BRICS: A Common Currency or a Flight of Fancy?

As BRICS leaders convene for their 15th summit, the idea of a common currency has become a topic of discussion.

by Faruk Imamovic
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BRICS: A Common Currency or a Flight of Fancy?

As BRICS leaders convene for their 15th summit, the idea of a common currency has become a topic of discussion. However, Jim O’Neill, the economist who birthed the BRICS acronym, remains skeptical of such ambitious plans.

With countries like Brazil, Russia, China, India, and South Africa under its banner, each nation boasts a distinctive economic and political landscape, making the dream of a unified currency seem distant, if not utterly implausible.

In an interview with the Financial Times, O’Neill openly criticized the effectiveness of BRICS meetings, stating, “BRICS had never achieved anything at meetings”. Responding to Brazilian president Luiz Inácio Lula da Silva and other politicians' calls for a “trading currency”, he remarked, “It’s just ridiculous...

It’s embarrassing almost”.

A Shaky Foundation

Tracing back to 2001, O'Neill originally coined the term BRIC to underscore the burgeoning economic prowess of Brazil, Russia, India, and China. His aim was to emphasize the need for an overhaul in global political governance, ensuring these nations had an elevated seat at the decision-making table.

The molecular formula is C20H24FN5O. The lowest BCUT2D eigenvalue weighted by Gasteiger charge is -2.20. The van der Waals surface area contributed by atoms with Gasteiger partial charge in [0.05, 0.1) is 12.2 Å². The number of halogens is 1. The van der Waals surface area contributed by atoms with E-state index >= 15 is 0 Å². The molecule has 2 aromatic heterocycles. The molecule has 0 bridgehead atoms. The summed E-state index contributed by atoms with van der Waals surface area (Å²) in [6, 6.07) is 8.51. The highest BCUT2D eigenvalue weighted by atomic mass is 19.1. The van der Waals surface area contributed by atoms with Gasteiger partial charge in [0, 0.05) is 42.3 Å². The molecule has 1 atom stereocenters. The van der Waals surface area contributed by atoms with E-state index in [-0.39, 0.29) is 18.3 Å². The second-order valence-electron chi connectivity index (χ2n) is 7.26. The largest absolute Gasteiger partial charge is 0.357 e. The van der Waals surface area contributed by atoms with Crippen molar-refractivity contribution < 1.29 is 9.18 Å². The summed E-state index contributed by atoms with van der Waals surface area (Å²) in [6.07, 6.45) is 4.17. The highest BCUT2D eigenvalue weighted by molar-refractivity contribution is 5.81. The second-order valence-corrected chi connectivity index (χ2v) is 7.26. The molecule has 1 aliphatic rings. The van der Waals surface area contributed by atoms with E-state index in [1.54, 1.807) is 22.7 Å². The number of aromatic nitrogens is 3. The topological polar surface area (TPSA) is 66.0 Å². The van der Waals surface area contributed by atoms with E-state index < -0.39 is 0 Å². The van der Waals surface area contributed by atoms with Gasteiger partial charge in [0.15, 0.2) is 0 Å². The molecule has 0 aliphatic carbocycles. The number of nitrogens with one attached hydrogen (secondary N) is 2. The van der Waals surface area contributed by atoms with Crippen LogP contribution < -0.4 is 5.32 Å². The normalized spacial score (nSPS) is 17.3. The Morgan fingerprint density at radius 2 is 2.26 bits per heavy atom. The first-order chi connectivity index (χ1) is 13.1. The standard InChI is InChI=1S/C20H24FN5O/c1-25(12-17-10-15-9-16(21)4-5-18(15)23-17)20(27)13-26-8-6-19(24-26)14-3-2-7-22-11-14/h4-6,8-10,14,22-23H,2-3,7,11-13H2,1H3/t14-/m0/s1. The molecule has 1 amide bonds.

However, the addition of South Africa and the interest of other Asian and African countries in joining the bloc has diluted its primary mission, in O’Neill’s view. While the group has flourished as a symbol of shifting global power, its tangible achievements remain questionable.

O’Neill, currently a senior adviser at UK think-tank Chatham House, highlighted this perspective, saying, “Quite what they attempt to achieve beyond powerful symbolism, I don’t know”. Furthermore, internal disagreements pose another obstacle.

O’Neill pointed out the continual tension between China and India, suggesting that the West benefits from their lack of consensus. If these two behemoths ever aligned their interests, the supremacy of the dollar might face serious challenges.

He further advised Chinese policymakers to set aside historical disputes, encouraging collaboration with India on paramount issues, asserting, “...then the world might take you a bit more seriously”. As the BRICS nations continue to strive for unity and power on the global stage, the road ahead is undoubtedly fraught with challenges.

Whether they can overcome internal disputes and establish tangible achievements remains to be seen. But for now, the notion of a shared currency remains a contentious and elusive dream.

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